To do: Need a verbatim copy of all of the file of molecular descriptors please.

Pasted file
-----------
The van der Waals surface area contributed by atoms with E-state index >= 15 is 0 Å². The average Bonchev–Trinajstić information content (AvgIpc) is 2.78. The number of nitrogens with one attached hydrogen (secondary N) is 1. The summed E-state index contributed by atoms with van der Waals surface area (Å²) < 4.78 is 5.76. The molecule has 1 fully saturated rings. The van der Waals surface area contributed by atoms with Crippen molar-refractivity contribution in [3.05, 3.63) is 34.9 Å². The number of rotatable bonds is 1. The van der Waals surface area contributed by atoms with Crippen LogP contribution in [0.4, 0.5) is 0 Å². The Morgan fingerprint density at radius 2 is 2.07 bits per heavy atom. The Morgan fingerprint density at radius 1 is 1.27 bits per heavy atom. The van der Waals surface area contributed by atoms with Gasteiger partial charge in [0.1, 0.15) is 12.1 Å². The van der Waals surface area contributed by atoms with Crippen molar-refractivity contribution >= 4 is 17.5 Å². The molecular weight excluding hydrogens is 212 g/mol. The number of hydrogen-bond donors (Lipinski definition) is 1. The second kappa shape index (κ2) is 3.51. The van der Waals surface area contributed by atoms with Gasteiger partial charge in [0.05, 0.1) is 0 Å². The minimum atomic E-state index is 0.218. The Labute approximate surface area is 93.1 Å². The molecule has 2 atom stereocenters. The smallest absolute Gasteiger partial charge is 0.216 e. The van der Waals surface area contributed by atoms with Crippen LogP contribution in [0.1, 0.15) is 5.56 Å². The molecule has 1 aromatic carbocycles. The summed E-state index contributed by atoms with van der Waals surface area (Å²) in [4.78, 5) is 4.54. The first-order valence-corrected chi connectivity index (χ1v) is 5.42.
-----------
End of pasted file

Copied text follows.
The van der Waals surface area contributed by atoms with E-state index >= 15 is 0 Å². The average Bonchev–Trinajstić information content (AvgIpc) is 2.78. The number of nitrogens with one attached hydrogen (secondary N) is 1. The summed E-state index contributed by atoms with van der Waals surface area (Å²) < 4.78 is 5.76. The molecule has 1 fully saturated rings. The van der Waals surface area contributed by atoms with Crippen molar-refractivity contribution in [3.05, 3.63) is 34.9 Å². The number of rotatable bonds is 1. The van der Waals surface area contributed by atoms with Crippen LogP contribution in [0.4, 0.5) is 0 Å². The Morgan fingerprint density at radius 2 is 2.07 bits per heavy atom. The Morgan fingerprint density at radius 1 is 1.27 bits per heavy atom. The van der Waals surface area contributed by atoms with Gasteiger partial charge in [0.1, 0.15) is 12.1 Å². The van der Waals surface area contributed by atoms with Crippen molar-refractivity contribution >= 4 is 17.5 Å². The molecular weight excluding hydrogens is 212 g/mol. The number of hydrogen-bond donors (Lipinski definition) is 1. The second kappa shape index (κ2) is 3.51. The van der Waals surface area contributed by atoms with Gasteiger partial charge in [0.05, 0.1) is 0 Å². The minimum atomic E-state index is 0.218. The Labute approximate surface area is 93.1 Å². The molecule has 2 atom stereocenters. The smallest absolute Gasteiger partial charge is 0.216 e. The van der Waals surface area contributed by atoms with Crippen LogP contribution in [0.1, 0.15) is 5.56 Å². The molecule has 1 aromatic carbocycles. The summed E-state index contributed by atoms with van der Waals surface area (Å²) in [4.78, 5) is 4.54. The first-order valence-corrected chi connectivity index (χ1v) is 5.42.